On Wednesday April 23rd, the American Security Project, in conjunction with The Weather Channel, hosted an event on the Hill about Weather, Climate, and National Security. The discussion on these issues was led by Mr. Bryan Norcross, Senior Hurricane Specialist for The Weather Channel, and Brigadier General Stephen A. Cheney, USMC (Ret), CEO of ASP. Andrew Holland, ASP’s Senior Fellow for Energy and Climate, introduced the event and moderated the Q&A section.
Norcross spoke initially, discussed first how he saw climate change through history. He cited the Medieval Warm Period and the subsequent Little Ice Age. He said though climate change has always naturally cycled, that does not preclude human interference in that cycle. Norcross emphasized that “when humans got into the business of creating factories… the natural warming trend was compounded by human influence” by adding more carbon dioxide to the atmosphere and world.
He continued by discussing the connection between climate change and intense storms like hurricanes. Norcross explained that extreme weather events always occurred, and will always occur, climate change or not. But what climate change does is “load the dice” to increase the likelihood of extreme events. He compared it to a literal roll of the dice. Say you roll two dice. The odds of rolling a 7 are larger than rolling a 12, just by sheer probabilities. In his analogy, rolling a 5, 6, 7, 8, or 9 represents “normal” or average weather, while a 12 is an extreme weather event. With two fair dice, the odds of rolling “normal weather” are 66%, the majority of the time. Once again, this does not preclude extreme weather, only that it is unlikely (2.78% to be exact). Assume one die was replaced with a loaded die. Instead of fair die, with all numbers of 1 through 6, it replaced its number 4 with another 6. While still uncommon, the dice are more likely to roll a 12 than with fair dice. The two dice represent climate, and any individual outcome the weather. In this same manner, human induced climate change “loads the dice,” increasing the probability of extreme events beyond the typical state.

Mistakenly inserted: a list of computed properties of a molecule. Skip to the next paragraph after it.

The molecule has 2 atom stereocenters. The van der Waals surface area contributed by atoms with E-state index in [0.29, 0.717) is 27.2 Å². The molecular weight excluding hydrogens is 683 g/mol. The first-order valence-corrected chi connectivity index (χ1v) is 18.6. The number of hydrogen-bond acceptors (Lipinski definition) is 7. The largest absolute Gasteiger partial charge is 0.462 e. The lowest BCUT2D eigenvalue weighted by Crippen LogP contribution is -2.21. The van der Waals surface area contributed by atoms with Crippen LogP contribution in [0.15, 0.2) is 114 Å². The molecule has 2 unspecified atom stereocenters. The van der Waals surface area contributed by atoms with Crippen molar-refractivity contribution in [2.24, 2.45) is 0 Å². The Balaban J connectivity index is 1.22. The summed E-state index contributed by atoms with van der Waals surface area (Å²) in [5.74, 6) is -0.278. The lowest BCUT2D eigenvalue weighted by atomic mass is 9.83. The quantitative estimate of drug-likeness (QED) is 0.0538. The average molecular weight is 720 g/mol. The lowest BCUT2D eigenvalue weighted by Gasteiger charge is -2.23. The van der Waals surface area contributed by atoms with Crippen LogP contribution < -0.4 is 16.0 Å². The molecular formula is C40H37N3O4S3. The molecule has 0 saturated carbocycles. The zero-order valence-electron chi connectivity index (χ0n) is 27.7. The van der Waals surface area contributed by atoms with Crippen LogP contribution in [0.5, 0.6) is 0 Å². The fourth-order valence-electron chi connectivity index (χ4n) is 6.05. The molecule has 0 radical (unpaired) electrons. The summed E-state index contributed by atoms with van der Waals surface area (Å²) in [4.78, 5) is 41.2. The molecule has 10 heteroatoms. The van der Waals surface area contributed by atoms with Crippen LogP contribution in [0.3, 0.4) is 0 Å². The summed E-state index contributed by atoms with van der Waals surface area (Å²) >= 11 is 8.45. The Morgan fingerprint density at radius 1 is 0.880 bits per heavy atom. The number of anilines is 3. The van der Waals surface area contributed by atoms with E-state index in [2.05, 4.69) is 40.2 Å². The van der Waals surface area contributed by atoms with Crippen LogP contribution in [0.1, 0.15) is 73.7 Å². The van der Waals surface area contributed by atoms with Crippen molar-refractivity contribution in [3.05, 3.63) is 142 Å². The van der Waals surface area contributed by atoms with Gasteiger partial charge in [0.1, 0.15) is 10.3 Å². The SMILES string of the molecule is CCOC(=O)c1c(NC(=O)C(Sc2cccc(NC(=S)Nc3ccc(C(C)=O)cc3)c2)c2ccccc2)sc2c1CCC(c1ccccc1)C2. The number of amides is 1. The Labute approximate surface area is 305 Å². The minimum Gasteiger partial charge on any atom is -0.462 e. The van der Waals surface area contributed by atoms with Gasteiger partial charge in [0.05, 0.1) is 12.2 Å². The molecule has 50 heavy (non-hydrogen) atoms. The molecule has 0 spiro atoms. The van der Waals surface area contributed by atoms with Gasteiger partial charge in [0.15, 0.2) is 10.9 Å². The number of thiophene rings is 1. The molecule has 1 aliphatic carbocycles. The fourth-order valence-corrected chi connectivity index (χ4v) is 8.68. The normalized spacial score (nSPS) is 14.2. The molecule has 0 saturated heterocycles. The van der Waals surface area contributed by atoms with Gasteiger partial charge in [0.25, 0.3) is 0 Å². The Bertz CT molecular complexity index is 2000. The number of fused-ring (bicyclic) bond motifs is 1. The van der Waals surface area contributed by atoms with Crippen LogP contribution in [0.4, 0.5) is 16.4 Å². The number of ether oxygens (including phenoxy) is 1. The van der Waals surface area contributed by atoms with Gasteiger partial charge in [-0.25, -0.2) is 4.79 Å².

Cheney followed Norcross explaining how climate change is a national security threat across the globe. For example, the Arab Spring started in large part because rising bread prices “acted as a spark to instability.” Drought exacerbated by climate change was the source for the higher bread prices. Cheney repeated the results of an ASP report showing “70% of the world’s militaries viewed climate change as a threat.” Cheney concluded the presentation stating that while we may be uncertain about certain aspects of climate change, in the military you could not hesitate to act under uncertainty, and that climate change requires strong action in response.
To watch the whole presentation, check out the video below and see our Flickr. For more information on what ASP has done on this issue, go to our website, our blog, and be sure to look at our latest report, Ten Key Facts of Climate Change and our follow up posts.